Our food system is dominated by industrial agriculture, and has become economically and environmentally unsustainable. The incidence of diet-related diseases including obesity, diabetes, hypertension, cancer and heart disease has skyrocketed to unprecedented levels. Whether you have 40 acres and a mule or a condo with a balcony, you can do more than you think to safeguard your health, your money and the planet.
Homegrown and Handmade shows how making things from scratch and growing at least some of your own food can help you eliminate artificial ingredients from your diet, reduce your carbon footprint and create a more authentic life. Whether your goal is increasing your self-reliance or becoming a full-fledged homesteader, it’s packed with answers and solutions to help you:
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More and more people are eating organic food. Once derided as a “hippie fad,” today organic is the fas…
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More and more people are eating organic food. Once derided as a “hippie fad,” today organic is the fastest growing segment of the United States food industry with consumer demand increasing by nearly 20 percent each year. No longer confined to natural food stores, organic food is now on supermarket shelves, served in restaurants and fast food chains, and even sold at national parks and major league baseball stadiums. Many schools and colleges, such as Yale and Stanford, now serve organic food to their students. People are choosing organic because they want healthier and safer alternative to “conventional” food with its use of toxic pesticides, antibiotics, hormones, and genetic engineering.
The Organic Food Handbook examines this important trend and provides a concise, easy-to-follow guide to eating and buying organic food. It clearly explains what organic food is and how it is produced, and where to buy it at the most economical prices. The book also covers:
Most people don’t know what’s in the food they eat every day. Although the recognized brands of packaged and processed foods, salad dressings, canned goods, soft drinks, snack foods, and so on may loo…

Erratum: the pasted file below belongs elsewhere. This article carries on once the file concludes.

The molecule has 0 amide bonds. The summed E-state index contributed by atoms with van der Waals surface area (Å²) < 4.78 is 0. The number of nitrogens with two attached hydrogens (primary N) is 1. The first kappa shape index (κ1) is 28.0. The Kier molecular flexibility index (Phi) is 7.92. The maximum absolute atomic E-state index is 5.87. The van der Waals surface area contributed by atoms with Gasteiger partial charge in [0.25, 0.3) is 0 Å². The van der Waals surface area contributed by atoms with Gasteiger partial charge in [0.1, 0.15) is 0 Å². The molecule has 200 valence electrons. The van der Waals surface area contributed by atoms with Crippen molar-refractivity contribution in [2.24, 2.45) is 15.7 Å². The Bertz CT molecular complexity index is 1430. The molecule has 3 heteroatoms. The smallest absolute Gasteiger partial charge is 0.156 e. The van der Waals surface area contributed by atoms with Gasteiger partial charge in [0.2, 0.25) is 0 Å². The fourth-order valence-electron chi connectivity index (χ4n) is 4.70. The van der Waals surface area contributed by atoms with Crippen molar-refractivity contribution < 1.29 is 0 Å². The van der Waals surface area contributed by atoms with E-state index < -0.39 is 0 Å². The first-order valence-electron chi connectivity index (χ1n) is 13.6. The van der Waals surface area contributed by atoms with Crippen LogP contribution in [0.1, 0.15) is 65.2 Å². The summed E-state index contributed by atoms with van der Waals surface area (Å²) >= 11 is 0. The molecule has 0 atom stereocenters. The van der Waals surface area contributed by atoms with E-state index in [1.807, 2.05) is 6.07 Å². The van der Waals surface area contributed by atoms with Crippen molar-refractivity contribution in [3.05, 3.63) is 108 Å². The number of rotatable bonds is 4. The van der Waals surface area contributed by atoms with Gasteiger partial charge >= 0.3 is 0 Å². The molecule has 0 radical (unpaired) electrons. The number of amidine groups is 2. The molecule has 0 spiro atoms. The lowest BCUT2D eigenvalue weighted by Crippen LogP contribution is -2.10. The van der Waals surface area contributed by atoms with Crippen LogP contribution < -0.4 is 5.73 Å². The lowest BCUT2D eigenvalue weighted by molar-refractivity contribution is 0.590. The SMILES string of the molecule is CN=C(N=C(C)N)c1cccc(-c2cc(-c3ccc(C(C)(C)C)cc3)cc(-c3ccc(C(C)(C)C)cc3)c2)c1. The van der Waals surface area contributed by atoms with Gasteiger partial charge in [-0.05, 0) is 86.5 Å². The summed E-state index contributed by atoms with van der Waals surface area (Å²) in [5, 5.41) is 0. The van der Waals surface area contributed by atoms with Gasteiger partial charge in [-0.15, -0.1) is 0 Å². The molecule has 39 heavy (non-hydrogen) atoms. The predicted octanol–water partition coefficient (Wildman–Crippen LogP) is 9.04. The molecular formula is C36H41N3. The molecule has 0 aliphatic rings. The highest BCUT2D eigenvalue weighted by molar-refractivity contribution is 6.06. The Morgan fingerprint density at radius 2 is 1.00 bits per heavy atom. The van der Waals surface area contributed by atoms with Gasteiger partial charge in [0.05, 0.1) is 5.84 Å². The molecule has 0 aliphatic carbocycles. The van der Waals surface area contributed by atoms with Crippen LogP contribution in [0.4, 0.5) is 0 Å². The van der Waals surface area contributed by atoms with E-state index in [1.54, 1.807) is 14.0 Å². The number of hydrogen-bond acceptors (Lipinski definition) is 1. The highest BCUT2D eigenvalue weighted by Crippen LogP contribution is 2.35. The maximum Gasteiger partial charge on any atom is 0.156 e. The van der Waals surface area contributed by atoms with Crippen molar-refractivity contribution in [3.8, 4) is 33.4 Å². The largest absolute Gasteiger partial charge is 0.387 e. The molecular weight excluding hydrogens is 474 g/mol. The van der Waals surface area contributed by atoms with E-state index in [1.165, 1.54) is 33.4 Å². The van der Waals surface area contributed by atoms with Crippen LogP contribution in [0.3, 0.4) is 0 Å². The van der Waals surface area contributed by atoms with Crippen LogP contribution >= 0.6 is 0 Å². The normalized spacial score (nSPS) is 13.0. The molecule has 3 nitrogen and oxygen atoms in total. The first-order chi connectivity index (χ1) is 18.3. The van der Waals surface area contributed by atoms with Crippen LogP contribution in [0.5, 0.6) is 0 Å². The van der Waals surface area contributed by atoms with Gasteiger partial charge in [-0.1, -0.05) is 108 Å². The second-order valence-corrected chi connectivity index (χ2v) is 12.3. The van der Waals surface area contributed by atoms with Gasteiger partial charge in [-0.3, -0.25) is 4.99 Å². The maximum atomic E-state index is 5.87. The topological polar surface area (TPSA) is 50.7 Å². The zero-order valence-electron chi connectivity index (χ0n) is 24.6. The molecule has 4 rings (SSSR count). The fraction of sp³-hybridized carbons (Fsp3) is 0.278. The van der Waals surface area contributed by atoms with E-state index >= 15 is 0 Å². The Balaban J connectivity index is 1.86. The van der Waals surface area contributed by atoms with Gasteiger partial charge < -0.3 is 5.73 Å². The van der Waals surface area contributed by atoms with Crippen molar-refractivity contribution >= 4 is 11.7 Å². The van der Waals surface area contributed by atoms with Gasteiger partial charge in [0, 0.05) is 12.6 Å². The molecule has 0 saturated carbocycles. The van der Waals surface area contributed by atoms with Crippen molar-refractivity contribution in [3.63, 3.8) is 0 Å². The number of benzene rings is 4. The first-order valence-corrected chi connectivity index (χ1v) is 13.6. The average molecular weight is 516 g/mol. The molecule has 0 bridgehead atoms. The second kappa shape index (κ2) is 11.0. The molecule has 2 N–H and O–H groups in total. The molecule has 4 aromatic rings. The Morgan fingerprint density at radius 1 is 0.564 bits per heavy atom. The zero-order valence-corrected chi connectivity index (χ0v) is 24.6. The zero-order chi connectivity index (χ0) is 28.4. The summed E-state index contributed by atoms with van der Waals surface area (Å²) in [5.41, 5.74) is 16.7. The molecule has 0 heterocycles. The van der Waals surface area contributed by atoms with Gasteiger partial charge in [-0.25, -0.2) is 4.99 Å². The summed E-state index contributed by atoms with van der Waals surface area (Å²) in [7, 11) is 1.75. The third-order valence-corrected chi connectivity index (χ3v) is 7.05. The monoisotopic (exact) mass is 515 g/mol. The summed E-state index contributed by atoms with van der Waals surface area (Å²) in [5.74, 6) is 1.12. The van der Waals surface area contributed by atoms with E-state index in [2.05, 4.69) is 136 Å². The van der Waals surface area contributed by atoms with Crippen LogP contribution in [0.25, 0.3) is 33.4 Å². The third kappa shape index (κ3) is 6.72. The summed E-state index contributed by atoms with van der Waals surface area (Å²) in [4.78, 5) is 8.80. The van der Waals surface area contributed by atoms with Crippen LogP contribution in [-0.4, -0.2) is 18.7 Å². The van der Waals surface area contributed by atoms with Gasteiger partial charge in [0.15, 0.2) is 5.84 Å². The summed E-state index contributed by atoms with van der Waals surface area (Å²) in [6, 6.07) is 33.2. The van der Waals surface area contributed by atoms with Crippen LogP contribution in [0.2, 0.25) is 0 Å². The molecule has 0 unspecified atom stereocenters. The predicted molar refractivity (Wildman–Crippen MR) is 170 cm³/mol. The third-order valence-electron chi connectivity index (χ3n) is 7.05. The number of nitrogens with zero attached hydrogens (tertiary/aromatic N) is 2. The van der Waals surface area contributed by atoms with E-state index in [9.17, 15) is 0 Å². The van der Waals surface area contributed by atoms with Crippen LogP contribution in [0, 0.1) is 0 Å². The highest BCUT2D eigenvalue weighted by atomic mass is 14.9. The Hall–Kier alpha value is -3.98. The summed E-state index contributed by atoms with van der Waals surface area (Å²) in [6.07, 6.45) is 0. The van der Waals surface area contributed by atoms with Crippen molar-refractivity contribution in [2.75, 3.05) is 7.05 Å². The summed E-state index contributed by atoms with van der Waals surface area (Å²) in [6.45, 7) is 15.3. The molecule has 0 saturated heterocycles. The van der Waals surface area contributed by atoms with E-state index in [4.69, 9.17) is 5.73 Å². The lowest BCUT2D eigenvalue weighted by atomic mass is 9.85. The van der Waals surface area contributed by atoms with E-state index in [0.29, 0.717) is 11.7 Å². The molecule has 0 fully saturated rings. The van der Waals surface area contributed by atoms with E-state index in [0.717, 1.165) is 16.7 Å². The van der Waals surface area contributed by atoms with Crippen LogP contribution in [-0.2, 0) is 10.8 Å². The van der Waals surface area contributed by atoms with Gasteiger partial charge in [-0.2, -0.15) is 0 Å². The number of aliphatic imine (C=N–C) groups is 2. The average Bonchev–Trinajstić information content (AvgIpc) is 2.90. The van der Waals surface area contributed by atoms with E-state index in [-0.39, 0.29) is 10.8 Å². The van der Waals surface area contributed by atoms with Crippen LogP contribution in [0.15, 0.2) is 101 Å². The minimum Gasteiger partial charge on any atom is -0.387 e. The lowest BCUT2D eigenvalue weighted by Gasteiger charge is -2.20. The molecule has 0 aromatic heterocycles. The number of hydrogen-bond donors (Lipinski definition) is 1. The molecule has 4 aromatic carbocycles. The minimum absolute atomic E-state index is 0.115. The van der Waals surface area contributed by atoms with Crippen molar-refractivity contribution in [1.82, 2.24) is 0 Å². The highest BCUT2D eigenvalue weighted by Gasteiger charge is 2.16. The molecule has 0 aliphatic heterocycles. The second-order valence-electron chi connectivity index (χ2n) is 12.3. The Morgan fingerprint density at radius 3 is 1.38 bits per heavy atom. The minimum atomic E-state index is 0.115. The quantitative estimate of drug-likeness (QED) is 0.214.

Most people don’t know what’s in the food they eat every day. Although the recognized brands of packaged and processed foods, salad dressings, canned goods, soft drinks, snack foods, and so on may look the same as always, in many cases their contents have radically changed. They now contain something new and unfamiliar: genetically engineered ingredients. Genetically Altered Foods and Your Health examines how genetic engineering is radically changing our food—at great risk to human health and the environment. Why are scientists genetically altering foods? Are they safe? Why aren’t genetically engineered foods labeled as such? Author Ken Roseboro addresses these and other issues concerning genetically altered foods, and explains why organic foods are practical and safe alternatives to this risky technology.
Aquaponics is a revolutionary system for growing plants by fertilizing them with the wastewater from fish in a sustainable closed system. A combination of the best of aquaculture and hydroponics, aqua…
Aquaponics is a revolutionary system for growing plants by fertilizing them with the wastewater from fish in a sustainable closed system. A combination of the best of aquaculture and hydroponics, aquaponic gardening is an amazingly productive way to grow organic vegetables, greens, herbs and fruits, while providing the added benefits of fresh fish as a safe, healthy source of protein. On a larger scale, it is a key solution to mitigating food insecurity, climate change, groundwater pollution and the impacts of overfishing on our oceans.
Aquaponic Gardening is the definitive do-it-yourself home manual, focused on giving you all the tools you need to create your own aquaponic system and enjoy healthy, safe, fresh and delicious food all year round. Starting with an overview of the theory, benefits and potential of aquaponics, the book goes on to explain: